In 2004, when there were only a few weeks left to go on my job directing animation on "Blue's Clues," a friend gave me the tip that Scholastic had just organized their own in-house studio to handle a big series order of their new show "Maya & Miguel." The show's producer, who was from Los Angeles, had to quickly familiarize herself with New York's animation talent pool and staff the show from scratch. I got a cool reception from her at my interview because my digital animation experience wouldn't be useful for her X-Sheet-based traditional production model of sending all the animation overseas. She asked me if I had any experience with X-Sheets. I told her I had timed some sheets for a direct-to-video project at Michael Sporn's studio that had been animated out of house. How long I was assigned to the sheets? Three or four weeks, I replied. That wasn't enough experience, so instead she offered me the opportunity to take a storyboard test. In looking through the model packs of characters and backgrounds, and a sample of a finished board, I realized the job wasn't going to be a good fit. I didn't have the skills to draw the cinematic angles with complex perspectives that seemed to be in every scene. Slightly disappointed, I politely declined and thought that was the end of it. No harm done. It would be someone else's great opportunity.
After "Blue's Clues" ended, I was lucky enough to land a few months of freelance work right away. During that time a producer of an 11-minute preschool TV pilot rang me up and asked if I had any experience doing X-Sheets. Déjà vu. Not setting my expectations too high, I gave him the same answer I had given the "Maya & Miguel" producer, but in this case I was hired on the spot. The pilot turned out great and now I had 11 minutes of sheet directing to my credit.
A few months later, I got another call from "Maya & Miguel." Former MTV Animation producer Machi Tantillo had replaced the previous producer on the series and she needed help checking X-Sheets before the shows could be sent overseas. I was hired to check a half-hour episode and tried to go above and beyond what was asked. When I presented my work, series director Tony Kluck noticed my extra effort. He was particularly happy with the eyebrow and eye acting I had added. They gave me several more episodes to check and even offered me a full-time job as the show's assistant director. In the end, I didn't take that position (or a similar job on Scholastic's other series, "Clifford the Big Red Dog") because I accepted a directing position on a Flash series for Cartoon Pizza.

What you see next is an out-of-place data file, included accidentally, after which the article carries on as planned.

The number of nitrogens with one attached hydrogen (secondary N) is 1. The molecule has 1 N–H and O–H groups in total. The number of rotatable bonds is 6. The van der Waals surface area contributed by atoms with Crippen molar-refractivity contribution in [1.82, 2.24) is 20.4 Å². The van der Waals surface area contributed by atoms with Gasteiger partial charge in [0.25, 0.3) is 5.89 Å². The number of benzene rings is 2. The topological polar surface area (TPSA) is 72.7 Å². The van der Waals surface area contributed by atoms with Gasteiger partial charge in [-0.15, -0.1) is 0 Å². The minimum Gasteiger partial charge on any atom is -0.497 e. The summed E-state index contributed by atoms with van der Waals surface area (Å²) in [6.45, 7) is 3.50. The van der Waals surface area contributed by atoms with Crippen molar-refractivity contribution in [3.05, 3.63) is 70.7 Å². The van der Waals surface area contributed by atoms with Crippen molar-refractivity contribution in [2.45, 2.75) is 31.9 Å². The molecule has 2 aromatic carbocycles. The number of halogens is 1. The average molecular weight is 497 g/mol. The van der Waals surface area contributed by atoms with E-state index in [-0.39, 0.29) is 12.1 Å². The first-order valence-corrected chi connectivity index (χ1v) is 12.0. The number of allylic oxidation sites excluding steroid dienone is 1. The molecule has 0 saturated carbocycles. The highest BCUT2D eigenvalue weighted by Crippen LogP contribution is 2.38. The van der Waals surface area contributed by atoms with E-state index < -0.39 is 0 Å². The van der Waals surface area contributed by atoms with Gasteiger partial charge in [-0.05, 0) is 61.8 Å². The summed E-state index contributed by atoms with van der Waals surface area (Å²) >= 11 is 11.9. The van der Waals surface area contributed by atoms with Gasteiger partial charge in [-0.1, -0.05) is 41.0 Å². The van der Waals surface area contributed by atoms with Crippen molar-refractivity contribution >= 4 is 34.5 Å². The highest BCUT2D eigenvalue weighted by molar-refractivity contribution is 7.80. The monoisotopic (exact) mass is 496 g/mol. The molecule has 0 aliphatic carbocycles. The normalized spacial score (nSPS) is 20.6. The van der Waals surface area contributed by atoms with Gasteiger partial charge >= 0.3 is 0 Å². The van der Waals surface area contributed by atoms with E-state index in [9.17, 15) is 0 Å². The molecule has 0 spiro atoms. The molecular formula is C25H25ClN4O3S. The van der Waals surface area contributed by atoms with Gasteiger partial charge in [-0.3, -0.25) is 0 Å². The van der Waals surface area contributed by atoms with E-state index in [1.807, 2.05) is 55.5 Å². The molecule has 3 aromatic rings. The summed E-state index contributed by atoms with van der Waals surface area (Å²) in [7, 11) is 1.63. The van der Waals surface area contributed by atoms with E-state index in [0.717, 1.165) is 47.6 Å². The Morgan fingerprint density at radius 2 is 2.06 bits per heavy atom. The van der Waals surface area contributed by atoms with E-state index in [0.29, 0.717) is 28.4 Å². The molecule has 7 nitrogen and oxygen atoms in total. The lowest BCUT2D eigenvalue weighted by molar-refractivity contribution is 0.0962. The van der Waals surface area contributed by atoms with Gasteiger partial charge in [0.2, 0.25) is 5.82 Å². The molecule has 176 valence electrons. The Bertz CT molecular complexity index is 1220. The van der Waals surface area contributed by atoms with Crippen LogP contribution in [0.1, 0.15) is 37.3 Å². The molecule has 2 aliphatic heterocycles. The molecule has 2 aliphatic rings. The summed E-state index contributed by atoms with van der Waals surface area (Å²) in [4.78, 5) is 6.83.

It was more than gratifying to go from being unqualified to qualified within a six-month period, and to know that I got there by hanging in there and proving I could.
Sunday, November 15, 2009
Leonard Maltin's "Of Mice and Magic" remains one of my favorite books ever written about animation. Where else can you read entire histories of the animated output of Famous Studios, Terrytoons, Columbia/Screen Gems, UPA, and so on. When Howard Beckerman assigned our History of Animation class this book, I had no idea that I'd end up reading it 25 times (no exaggeration) or that it would provide decades of inspiration as the most useful research tool in my library.
"Of Mice and Magic" leaves off in 1986 when the most recent news item was the success of "An American Tale." As hindsight shows us, just on the horizon was "Who Framed Roger Rabbit?," the '90s Disney renaissance, "The Simpsons," Nicktoons, Cartoon Network, the modern preschool explosion starting with "Blue's Clues," and the edgy groundbreaker "South Park" followed by the ongoing success of the Adult Swim line up.
In 1986's "Of Mice and Magic" Pixar is not even a gleam in John Lasseter's eye, nor is Lasseter even mentioned. Disney is the only company that can make a financially (or even creatively) successful feature with the possible exception "The Yellow Submarine." Dreamworks doesn't exist. There is no Bill Plympton, Don Hertzfeldt, Spike and Mike Festival, or MTV Animation…yet.
In the frozen-in-time end of Maltin's book, there are virtually no signs of hope that this second "golden age" was imminent. And, even when it began to arrive, as late as 1992, I still had instructors at SVA tell me there was no work available in animation. The 1986 "Of Mice and Magic" allows us to compare everything past, present, and future to what is considered The Golden Age of Animation, and while that standard of measurement will not go away any time soon, it is no longer the only comparison point. Now we have the 1990s animation boom to examine, which trickled into this decade despite the dot-com bubble burst, the terror attacks on 9/11, and the economic collapse.